Whenever switch 450 is opened, the voltage at point PH tends to jump to a high value. To accommodate this jump, a diode D is provided, connected between PH and the 12 volt line. The jumping voltage now generates a current which is fed back to the power supply. A diode is provided for each switch in
In soft switching, current through the coil, for example coil CX in quadrant I in
Then, switch 500 in
Repetition of the process shown in
From another point of view, a voltage is first applied to coil CX, which generates a rising current. Then, the voltage is removed, and a resistance is placed in parallel with CX, to absorb the current present, which then decays. That resistance includes the resistance of switch 505, 510, and components between them external to the H-bridge. Further, resistance within coil CX dissipates some energy.
Similar soft-switching occurs in the other quadrants of
3. A significant feature of the invention is that the voltages applied to coils CX and CY in
Nevertheless, the currents in each coil are in many respects independent. For example, the exact frequency at which the switches are cycled in
The present invention utilizes a specific combination of elements in
5. The invention reduces computation required, by eliminating the transformations from a three-phase reference frame, to a two-phase frame, and the converse transformations. One quantitative measure of the saving in computation is the following.
One or more of the Inventors, or their designees, wrote computer code for FOC of a three-phase system of the type shown in
When compiled, the code occupied about N lines, or N instructions.
Functionally equivalent code was written for FOC for the 2-phase system of
6. One characterization of the invention can be based on the preceding point 5. In a system wherein energy from a vehicle battery is converted into mechanical power in a power steering system, a three-phase FOC requires a program, running on a controller, and containing N instructions. For the same energy conversion context, the invention, by substituting a 2-phase motor and associated FOC, reduces the number of instructions to 0.69N.
7. Some comparisons of the 3-phase system, compared with the 2-phase system, will be given. For a given DSP, the latter requires a program containing 30 percent fewer instructions. As explained in the co-pending application, the 3-phase system requires two transistors per coil, or six transistors total. In the invention, four transistors per coil are required, for a total of eight transistors for two coils.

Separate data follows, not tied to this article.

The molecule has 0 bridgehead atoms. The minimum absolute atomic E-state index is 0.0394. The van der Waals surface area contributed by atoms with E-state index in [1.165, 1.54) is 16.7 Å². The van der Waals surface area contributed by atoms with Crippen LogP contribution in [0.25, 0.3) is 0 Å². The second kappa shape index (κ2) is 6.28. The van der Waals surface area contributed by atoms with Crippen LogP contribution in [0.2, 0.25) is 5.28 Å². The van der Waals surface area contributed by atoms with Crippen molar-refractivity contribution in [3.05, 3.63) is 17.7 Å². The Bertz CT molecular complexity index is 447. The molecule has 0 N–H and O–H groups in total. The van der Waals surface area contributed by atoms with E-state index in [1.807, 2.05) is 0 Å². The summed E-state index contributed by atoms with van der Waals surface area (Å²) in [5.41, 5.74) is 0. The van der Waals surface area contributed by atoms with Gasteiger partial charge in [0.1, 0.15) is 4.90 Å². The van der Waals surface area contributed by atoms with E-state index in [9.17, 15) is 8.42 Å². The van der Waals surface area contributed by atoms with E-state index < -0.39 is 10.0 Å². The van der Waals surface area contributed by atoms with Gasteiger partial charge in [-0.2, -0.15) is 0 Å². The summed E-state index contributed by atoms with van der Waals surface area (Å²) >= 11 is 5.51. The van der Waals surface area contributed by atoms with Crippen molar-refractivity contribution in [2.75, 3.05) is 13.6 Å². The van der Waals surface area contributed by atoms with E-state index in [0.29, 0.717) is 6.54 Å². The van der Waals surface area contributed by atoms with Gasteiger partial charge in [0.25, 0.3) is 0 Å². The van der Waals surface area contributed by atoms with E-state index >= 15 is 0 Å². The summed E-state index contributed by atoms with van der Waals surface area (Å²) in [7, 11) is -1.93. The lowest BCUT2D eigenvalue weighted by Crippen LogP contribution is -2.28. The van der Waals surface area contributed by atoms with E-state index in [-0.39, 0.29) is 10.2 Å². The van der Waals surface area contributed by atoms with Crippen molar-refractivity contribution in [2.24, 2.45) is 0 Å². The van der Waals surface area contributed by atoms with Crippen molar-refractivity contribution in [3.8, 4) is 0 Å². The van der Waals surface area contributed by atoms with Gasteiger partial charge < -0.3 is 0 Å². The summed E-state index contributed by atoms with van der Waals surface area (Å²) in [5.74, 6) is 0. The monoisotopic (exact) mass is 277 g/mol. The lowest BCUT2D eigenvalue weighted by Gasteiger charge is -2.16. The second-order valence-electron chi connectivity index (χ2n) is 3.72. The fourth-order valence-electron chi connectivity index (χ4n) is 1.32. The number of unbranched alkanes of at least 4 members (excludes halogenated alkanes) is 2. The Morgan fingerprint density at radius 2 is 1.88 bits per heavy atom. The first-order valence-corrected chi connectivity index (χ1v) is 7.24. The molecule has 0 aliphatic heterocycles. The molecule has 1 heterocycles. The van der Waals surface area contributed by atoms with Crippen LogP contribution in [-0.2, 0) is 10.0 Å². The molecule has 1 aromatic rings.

In the 3-phase case, three wires enter the motor, the neutral being contained within the motor. Under the invention, four wires enter the motor.
In the 3-phase case, a relay is required, as explained in the co-pending application. The invention eliminates the relay.
In the 3-phase case, maximum line voltage is not delivered to each coil. Under the invention, maximum line voltage is available to each coil. Also, in the two-phase case, the peak current is radical 3-over-2, or 0.866, of the peak current in the three-phase case. This reduction in peak current reduces Joule heating losses in the switching transistors, and other resistive elements in the power converter. Further, the lower current allows the use of switching transistors of lower current rating, which are less expensive.
As explained above, the invention generates a sine wave for each coil in the two-phase motor. One advantage of the invention is that the duty cycle needed for the PWM can be computed directly from the sine and cosine of rotor angle, as opposed to the three-phase case which requires a much more cumbersome process. For example, if the rotor angle is 45 degrees, and the controller specifies a phase angle of Beta, then the duty cycle for one coil will be sine(45+Beta) and the duty cycle for the other coil will be cosine(45+Beta) at that instant.
Numerous substitutions and modifications can be undertaken without departing from the true spirit and scope of the invention. What is desired to be secured by Letters Patent is the invention as defined in the following claims.
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|U.S. Classification||318/700, 318/811, 318/139|
|International Classification||H02P21/12, H02P1/46, B62D5/04|
|Cooperative Classification||H02P21/12, B62D5/046|
|European Classification||B62D5/04P2, H02P21/12|
|Jul 23, 2004||AS||Assignment|
Owner name: VALEO ELECTRIC SYSTEMS, INC., MICHIGAN
Free format text: ASSIGNMENT OF ASSIGNORS INTEREST;ASSIGNORS:GALLAGHER, THOMAS JAMES;JIANG, HONG;KOLOMEITSEV, SERGEI;AND OTHERS;REEL/FRAME:015717/0977
Effective date: 20031110
|May 10, 2010||REMI||Maintenance fee reminder mailed|
|Oct 3, 2010||LAPS||Lapse for failure to pay maintenance fees|
|Nov 23, 2010||FP||Expired due to failure to pay maintenance fee|
Effective date: 20101003